The similarities between the biggest Russian and U.S. oil producers end there. An enlarged Rosneft will employ more than 210,000 people, almost three times as many as Exxon. Rosneft’s oil and natural gas reserves will be 7 percent larger, while the traded value of Russia’s state-run oil company will be $292 billion less than Exxon.
Rosneft is now bigger than Exxon.
“Putin Is the New Global Shah of Oil”
y Marin Katusa via Casey Research,
Exxon Mobil is no longer the world’s number-one oil producer. As of yesterday, that title belongs to Putin Oil Corp – oh, whoops. I mean the title belongs to Rosneft, Russia’s state-controlled oil company.
Rosneft is buying TNK-BP, which is a vertically integrated oil company co-owned by British oil firm BP and a group of Russian billionaires known as AAR. One of the top-ten privately owned oil producers in the world, in 2010 TNK-BP churned out 1.74 million barrels of oil equivalent per day from its assets in Russia and Ukraine and processed almost half that amount through its refineries.
With TNK-BP in its hands, Rosneft will be in charge of more than 4 million barrels of oil production a day. And who is in charge of Rosneft? None other than Vladimir Putin, Russia’s resource-full president.
TNK-BP has been an economic dream, producing many billions in dividend payments for its owners – but it has been a relations nightmare. The partners have fought repeatedly. In 2008 Russian authorities arrested two British TNK-BP managers amid a dispute over strategy that forced then-CEO Bob Dudley (who now heads BP) to flee Russia – and that is just one of many partnership scandals.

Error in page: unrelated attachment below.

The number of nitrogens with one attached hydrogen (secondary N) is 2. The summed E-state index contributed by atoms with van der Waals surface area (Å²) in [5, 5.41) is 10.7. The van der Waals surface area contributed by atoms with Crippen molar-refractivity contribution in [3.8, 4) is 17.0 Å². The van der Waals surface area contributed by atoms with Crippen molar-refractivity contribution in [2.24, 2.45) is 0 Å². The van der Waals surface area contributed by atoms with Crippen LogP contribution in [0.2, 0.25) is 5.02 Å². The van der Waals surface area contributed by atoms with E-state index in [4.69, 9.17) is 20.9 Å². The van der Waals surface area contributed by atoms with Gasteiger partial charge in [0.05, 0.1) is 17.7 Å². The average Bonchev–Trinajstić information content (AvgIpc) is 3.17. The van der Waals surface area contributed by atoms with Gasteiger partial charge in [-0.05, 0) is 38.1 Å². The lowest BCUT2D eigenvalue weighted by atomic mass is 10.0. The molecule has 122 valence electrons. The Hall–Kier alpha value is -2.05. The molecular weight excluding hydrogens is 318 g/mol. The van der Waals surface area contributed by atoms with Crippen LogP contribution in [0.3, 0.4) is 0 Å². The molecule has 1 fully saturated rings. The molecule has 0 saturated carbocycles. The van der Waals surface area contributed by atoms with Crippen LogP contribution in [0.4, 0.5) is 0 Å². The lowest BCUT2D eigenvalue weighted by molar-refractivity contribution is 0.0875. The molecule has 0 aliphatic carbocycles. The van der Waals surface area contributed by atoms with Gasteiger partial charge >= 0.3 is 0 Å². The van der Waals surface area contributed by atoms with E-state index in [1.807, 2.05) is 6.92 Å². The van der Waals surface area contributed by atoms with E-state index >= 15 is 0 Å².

The writing has been on the wall for TNK-BP since this time last year, when one of the AAR billionaires quit his role as CEO of the venture and declared that the relationship with BP had run its course. Since then speculation has raged over who might buy into the highly profitable venture.
Now we know: Rosneft is buying the whole thing, in a two-part deal. In the first part, Rosneft is acquiring BP’s 50% stake of the joint venture in exchange for cash and Rosneft stock worth $27 billion. The deal will give BP a 19.75% stake in Rosneft. In stage two, AAR would get $28 billion in cash for its half, though this deal is not yet finalized.
Finalized it will be, however, because the billionaires of AAR are now eager to sell, rather than remain in a joint venture with the powerful Russian oil company. Rosneft gained much of its current heft at the expense of another Russian oligarch whom Putin threw under the bus, and the billionaires of AAR know they could easily meet the same fate if they try to partner with Rosneft as equals.